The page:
Whether the base of the dispute is economic or not, the likely solution would seem to be the same. Does Japan have a treaty of Peace and Friendship with Taiwan (R.O.C.) ? If not, make one. If so, amend it. And cede sovereignty of the islands and a reasonable surrounding area to the “Republic of China”. The U.S. is in a position to facilitate this.

    Next, a multi-lateral treaty regarding the South China Sea, in which everyone gets something. Let China join, if it chooses, or be excluded.

    Vietnam, the Phillipines, and Malaysia agree to divide the Spratly Islands and everything else closer to their shores than to China, and agree on closer military ties and collaboration on use and development. Let this include a role for Japanese commercial interest.

    To make this work in the face of Chinese opposition, all of these parties will need to acquire stronger navies, and quickly. And work it must, if there is to be a peaceful resolution to these claims.

    In each case, cost is the major obstacle. None of the countries involved are prosperous enough to support powerful navies. Here again, the United States has a role to play. And so does Japan. Perhaps Taiwan, as well.

    The quick solution. The United States Congress is wrangling with itself, the Department of Defense, and the Obama administration, over the fate of 11 Aegis class navy cruisers which the DOD wishes to pull from service and hold for refit as a cost cutting move. A majority in the House of Representatives is opposed to this.

    Very well. The President of the United States is commander in chief of its armed forces, and he can order the U.S. Navy to do what he wants with its ships, notwithstanding spending directives from Congress. (In this respect, he stands in a much better position than did Nixon in the matter of National League of Cities v. Usery, where Housing and Urban Development was forced to spend money.)

    Let him sell five of these cruisers on easy terms to the Republic of Phillipines. Let the sale include a maintenance contract and technical assistance. Better yet, let it be a lease with an expiration date reasonably related to the useful life of the vessels.

    In return, the U.S. gets renewed rights to Clark Air Force Base and Subic Bay. Voila. The US-Phillipine partnership is restored. New life is given to SEATO. The Phillipines get a navy. And the U.S. can now get out of Okinawa, or reduce its presence there.

    Next, let the U.S. sell a few of these cruisers to Japan. Say: two. Let the Japanese in turn sell some naval assets to Malaysia and Vietnam, as well as the Phillipines.

    Next, sell two of these cruisers to the highest SEATO bidder. And let the proceeds pay for overhaul of the remaining.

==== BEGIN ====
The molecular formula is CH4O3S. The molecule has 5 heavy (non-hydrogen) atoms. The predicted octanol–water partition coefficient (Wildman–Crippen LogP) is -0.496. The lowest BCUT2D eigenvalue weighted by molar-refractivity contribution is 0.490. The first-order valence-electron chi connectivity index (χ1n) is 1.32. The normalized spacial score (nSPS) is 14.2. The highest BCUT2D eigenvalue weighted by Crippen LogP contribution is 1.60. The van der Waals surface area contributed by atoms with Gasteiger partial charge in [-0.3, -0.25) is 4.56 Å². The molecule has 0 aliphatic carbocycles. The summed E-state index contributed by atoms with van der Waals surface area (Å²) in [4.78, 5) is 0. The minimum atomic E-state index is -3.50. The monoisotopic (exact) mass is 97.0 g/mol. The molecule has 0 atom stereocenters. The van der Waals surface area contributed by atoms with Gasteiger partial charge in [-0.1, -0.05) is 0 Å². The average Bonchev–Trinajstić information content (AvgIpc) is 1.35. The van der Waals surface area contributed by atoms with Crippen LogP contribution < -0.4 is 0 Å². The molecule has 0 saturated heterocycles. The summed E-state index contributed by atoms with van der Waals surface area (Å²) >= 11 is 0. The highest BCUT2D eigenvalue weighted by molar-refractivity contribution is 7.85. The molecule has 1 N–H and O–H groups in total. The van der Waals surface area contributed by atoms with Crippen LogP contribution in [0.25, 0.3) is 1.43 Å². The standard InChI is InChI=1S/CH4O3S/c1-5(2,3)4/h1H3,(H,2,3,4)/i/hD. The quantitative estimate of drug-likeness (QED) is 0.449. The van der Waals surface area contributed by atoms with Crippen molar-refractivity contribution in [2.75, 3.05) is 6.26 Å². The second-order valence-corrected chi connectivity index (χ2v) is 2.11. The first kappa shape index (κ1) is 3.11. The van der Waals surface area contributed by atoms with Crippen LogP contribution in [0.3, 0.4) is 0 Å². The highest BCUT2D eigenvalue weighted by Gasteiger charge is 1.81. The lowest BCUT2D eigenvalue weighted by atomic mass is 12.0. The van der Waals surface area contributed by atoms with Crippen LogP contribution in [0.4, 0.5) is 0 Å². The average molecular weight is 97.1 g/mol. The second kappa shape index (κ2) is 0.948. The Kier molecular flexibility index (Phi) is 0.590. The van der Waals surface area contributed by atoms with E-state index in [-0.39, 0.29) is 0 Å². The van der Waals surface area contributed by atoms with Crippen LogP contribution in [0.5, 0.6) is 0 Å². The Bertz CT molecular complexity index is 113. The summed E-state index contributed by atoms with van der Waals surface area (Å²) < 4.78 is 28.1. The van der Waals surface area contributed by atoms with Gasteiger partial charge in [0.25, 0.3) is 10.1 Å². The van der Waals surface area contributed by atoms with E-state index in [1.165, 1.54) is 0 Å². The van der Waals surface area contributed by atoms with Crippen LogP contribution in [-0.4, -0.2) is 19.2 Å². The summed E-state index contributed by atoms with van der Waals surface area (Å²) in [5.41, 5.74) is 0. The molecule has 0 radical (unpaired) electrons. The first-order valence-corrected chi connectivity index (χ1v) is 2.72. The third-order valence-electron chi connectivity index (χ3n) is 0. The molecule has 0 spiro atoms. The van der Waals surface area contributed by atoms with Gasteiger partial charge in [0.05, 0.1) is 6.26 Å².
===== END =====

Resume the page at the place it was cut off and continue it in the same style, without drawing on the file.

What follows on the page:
Voila, a budget problem goes away, boundaries are placed on China’s offshore territorial ambitions, and SEATO’s strategic frontier acquires a defense.

    Next, let Vietnam be encouraged to cede the Paracels to China, and let the Chinese know that we did them a favor in this regard, since the last thing these two countries need is to go to war again. Vietnam suffers a loss here. But in return, it gains the naval strength to resist further Chinese expansion, in partnership with the Phillipines and Malaysia. And some of the offshore drilling rights that everyone is after.

    Next, let Taiwan be encouraged to negotiate the return of Quemoy and Matsu to the PRC with some commercial and civil guarantees.

    Conclusion: all parties benefit from the resolution of territorial disputes. There is something for everyone, including U.S. commercial interests. The U.S. makes a lot of friends and improves its position in Asia. It comes out looking great.

    Tyler Harwell
    New London, NH

  • Posted by Rodney W. Nichols

    The blog by Elizabeth Economy is a superb example of careful and cogent analysis of the actual situation, rather than sloganeering. One domain in which there is fierce competition and tension, in parallel with robust cooperation and exchange, is science and engineering. Chinese students are all over the US, often in the most productive laboratories, working with American colleagues. Many international projects in physics and chemistry reveal Chinese and Americans in vigorous teamwork. Yet China’s weak protection of intellectual property, and suspicions of Chinese threats to national security, often fray bilateral bonds. “Science diplomacy” has its limits, but must be pushed for mutual benefits.